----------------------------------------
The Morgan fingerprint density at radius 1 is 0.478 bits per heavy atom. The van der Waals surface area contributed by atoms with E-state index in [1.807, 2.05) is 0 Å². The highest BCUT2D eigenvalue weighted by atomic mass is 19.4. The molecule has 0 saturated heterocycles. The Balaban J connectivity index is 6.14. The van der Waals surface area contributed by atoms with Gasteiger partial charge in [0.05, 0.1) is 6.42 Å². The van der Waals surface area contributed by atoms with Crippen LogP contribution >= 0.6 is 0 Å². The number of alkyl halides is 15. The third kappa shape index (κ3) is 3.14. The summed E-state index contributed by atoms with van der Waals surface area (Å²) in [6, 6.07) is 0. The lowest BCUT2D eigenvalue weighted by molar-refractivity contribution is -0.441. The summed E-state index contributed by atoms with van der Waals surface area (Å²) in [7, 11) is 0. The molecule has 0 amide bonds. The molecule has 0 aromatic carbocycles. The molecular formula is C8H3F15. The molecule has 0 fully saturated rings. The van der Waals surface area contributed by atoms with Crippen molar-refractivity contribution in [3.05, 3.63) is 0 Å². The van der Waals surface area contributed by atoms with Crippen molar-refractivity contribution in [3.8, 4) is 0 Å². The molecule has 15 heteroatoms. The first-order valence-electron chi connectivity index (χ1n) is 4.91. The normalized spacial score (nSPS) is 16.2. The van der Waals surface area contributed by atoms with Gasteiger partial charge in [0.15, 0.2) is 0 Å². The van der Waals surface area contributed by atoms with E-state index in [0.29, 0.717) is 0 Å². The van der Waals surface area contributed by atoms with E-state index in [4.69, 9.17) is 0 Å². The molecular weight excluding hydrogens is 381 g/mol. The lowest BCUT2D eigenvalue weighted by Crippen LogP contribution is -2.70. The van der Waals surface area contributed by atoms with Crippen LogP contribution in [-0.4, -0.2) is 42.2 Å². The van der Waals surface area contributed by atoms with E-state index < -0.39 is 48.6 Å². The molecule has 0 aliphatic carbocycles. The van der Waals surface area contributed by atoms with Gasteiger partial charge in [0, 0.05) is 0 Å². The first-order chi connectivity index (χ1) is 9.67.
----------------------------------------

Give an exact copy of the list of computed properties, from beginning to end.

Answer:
The Morgan fingerprint density at radius 1 is 0.478 bits per heavy atom. The van der Waals surface area contributed by atoms with E-state index in [1.807, 2.05) is 0 Å². The highest BCUT2D eigenvalue weighted by atomic mass is 19.4. The molecule has 0 saturated heterocycles. The Balaban J connectivity index is 6.14. The van der Waals surface area contributed by atoms with Gasteiger partial charge in [0.05, 0.1) is 6.42 Å². The van der Waals surface area contributed by atoms with Crippen LogP contribution >= 0.6 is 0 Å². The number of alkyl halides is 15. The third kappa shape index (κ3) is 3.14. The summed E-state index contributed by atoms with van der Waals surface area (Å²) in [6, 6.07) is 0. The lowest BCUT2D eigenvalue weighted by molar-refractivity contribution is -0.441. The summed E-state index contributed by atoms with van der Waals surface area (Å²) in [7, 11) is 0. The molecule has 0 amide bonds. The molecule has 0 aromatic carbocycles. The molecular formula is C8H3F15. The molecule has 0 fully saturated rings. The van der Waals surface area contributed by atoms with Crippen molar-refractivity contribution in [3.05, 3.63) is 0 Å². The van der Waals surface area contributed by atoms with Crippen molar-refractivity contribution in [3.8, 4) is 0 Å². The molecule has 15 heteroatoms. The first-order valence-electron chi connectivity index (χ1n) is 4.91. The normalized spacial score (nSPS) is 16.2. The van der Waals surface area contributed by atoms with Gasteiger partial charge in [0.15, 0.2) is 0 Å². The van der Waals surface area contributed by atoms with E-state index in [0.29, 0.717) is 0 Å². The van der Waals surface area contributed by atoms with E-state index in [4.69, 9.17) is 0 Å². The molecular weight excluding hydrogens is 381 g/mol. The lowest BCUT2D eigenvalue weighted by Crippen LogP contribution is -2.70. The van der Waals surface area contributed by atoms with Crippen LogP contribution in [-0.4, -0.2) is 42.2 Å². The van der Waals surface area contributed by atoms with E-state index < -0.39 is 48.6 Å². The molecule has 0 aliphatic carbocycles. The van der Waals surface area contributed by atoms with Gasteiger partial charge in [0, 0.05) is 0 Å². The first-order chi connectivity index (χ1) is 9.67.